As the days and years progressed, slowly I began to evolve, hatching from my cocoon inviting sparks of hope into my life and soon, they out shadowed the darkness. I found myself smiling more, and counted the days in between the tears.  Progress was being made.  My faith was growing and glimmers of hope were blooming inside me.  I began to forego the judgmental self of previous days, learning to appreciate the struggles of others, understanding full well that each one of us is fighting a silent inner battle.  

 As our family gathers today, my heart reminds me that I would give anything to have all my children sitting around the table. Although she is not physically with us, she is with us in spirit. We talked, we laughed, we remembered her.  This year marked the 9th Thanksgiving without my girl.  Hard to believe it’s been that long. Time passes so quickly.  Yet, I soon was reminded that I am immensely blessed in life and grateful for His promise that I will see her again someday.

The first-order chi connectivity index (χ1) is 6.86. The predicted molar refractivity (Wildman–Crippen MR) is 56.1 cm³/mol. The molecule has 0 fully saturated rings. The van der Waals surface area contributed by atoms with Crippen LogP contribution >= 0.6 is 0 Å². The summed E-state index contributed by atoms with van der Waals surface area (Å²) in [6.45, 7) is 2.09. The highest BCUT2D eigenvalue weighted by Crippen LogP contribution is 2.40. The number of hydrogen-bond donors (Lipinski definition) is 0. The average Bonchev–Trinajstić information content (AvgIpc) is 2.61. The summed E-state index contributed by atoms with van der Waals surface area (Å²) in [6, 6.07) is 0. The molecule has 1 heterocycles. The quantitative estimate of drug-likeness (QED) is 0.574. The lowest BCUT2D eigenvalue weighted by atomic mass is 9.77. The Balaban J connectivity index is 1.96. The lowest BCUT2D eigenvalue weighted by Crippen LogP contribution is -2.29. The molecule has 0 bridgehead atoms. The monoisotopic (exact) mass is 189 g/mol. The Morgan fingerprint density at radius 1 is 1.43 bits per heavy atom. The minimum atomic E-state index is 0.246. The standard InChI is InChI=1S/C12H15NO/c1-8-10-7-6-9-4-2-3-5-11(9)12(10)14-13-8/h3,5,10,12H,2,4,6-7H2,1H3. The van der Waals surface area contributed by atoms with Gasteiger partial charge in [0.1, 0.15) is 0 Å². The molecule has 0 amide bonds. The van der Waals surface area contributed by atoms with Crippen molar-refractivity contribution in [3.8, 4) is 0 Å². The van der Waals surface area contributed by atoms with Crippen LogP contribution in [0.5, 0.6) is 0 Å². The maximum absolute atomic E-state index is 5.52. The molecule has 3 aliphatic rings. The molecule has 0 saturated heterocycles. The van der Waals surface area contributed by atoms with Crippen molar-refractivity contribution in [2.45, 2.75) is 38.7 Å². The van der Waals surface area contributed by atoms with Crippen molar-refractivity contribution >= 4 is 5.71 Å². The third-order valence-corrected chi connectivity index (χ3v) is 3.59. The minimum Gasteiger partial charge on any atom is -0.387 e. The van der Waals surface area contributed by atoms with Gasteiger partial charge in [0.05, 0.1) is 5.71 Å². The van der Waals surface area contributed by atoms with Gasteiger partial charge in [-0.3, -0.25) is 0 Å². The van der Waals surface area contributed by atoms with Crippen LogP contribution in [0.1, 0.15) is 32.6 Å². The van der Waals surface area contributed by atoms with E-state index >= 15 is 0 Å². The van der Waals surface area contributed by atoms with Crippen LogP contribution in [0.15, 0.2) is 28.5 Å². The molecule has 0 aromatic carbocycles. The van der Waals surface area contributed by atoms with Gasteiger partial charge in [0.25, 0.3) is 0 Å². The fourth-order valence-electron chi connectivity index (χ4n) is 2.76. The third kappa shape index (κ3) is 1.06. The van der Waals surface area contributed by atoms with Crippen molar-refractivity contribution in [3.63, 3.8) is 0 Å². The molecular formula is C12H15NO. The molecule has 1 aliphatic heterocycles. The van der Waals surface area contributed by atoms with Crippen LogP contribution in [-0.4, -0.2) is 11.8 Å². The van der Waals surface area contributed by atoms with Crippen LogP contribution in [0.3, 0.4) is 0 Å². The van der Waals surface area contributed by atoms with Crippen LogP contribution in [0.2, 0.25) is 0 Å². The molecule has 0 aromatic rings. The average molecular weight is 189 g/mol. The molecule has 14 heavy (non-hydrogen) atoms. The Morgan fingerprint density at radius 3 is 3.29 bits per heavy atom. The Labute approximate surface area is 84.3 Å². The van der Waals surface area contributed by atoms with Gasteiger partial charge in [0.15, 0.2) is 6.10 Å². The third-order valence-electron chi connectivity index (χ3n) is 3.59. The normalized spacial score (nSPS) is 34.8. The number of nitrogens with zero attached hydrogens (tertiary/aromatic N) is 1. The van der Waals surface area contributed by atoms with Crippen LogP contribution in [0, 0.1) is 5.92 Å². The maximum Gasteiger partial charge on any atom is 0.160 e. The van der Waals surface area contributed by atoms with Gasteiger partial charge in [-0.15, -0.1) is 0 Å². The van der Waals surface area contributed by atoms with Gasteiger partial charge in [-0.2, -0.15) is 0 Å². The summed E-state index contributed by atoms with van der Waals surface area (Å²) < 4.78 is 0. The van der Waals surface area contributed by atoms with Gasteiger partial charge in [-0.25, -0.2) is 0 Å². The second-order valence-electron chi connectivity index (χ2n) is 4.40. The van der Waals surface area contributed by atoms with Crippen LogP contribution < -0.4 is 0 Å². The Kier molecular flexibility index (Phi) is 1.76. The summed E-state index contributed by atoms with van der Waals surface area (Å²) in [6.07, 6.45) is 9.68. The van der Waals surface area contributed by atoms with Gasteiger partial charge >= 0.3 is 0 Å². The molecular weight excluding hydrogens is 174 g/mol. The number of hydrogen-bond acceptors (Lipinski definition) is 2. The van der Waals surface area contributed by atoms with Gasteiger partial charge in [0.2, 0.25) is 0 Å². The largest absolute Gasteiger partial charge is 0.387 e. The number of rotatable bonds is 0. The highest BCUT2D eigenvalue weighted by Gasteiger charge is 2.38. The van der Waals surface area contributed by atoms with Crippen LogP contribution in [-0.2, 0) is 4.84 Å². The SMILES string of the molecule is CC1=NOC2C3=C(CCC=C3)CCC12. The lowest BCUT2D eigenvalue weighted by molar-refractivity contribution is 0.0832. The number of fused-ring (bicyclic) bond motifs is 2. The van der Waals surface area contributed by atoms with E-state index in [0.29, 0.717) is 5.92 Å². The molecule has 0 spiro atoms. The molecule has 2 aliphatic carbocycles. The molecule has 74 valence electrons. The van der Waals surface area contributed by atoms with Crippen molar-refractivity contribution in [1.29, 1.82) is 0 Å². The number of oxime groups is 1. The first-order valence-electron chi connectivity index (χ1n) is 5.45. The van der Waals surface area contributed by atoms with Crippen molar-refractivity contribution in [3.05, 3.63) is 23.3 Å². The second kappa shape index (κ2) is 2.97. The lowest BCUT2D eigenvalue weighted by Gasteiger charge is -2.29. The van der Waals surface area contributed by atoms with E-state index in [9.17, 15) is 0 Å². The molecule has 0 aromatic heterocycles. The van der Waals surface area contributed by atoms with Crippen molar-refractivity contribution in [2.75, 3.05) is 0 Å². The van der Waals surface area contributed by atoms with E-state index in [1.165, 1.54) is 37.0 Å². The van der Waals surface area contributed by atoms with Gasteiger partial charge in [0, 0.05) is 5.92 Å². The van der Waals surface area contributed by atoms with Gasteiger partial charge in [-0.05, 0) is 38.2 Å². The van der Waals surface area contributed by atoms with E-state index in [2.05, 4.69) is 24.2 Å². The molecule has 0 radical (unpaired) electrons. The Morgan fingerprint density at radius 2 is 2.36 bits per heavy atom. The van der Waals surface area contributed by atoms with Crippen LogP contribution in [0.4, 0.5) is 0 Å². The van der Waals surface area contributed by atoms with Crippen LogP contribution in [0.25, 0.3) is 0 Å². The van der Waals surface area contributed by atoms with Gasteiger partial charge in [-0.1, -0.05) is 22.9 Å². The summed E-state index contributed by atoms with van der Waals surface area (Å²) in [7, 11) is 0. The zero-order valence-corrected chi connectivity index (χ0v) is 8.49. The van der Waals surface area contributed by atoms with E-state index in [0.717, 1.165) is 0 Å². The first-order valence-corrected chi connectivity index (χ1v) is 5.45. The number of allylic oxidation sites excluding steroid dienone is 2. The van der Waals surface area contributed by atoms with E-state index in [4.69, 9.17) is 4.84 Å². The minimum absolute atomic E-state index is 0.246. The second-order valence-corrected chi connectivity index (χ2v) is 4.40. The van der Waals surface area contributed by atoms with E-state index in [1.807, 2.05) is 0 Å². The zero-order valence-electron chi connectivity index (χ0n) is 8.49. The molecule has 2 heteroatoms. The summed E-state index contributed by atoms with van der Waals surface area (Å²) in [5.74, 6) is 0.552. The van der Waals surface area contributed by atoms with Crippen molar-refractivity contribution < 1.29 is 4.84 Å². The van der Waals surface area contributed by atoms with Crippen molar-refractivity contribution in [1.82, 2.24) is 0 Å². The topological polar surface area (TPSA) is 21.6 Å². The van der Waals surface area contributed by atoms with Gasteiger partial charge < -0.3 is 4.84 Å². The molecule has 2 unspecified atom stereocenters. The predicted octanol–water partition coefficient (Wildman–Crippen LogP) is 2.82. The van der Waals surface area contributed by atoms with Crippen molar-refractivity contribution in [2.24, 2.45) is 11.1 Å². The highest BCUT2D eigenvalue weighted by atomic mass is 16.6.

www.grievinggumdrops.com

So, for all of you. Absolutely count your blessings.  Find something to be thankful each and every day. Serve others with love.  Life is so much better viewed through eyes of gratitude.  

Thanksgiving will always be a challenging time for me as I am flooded with years of memories of the precious time I had with my blonde haired blued eyed daughter, in which we celebrated her birthday as well.  Five years, eight months, and 16 days, she was mine and I was hers.  And nothing will ever change that.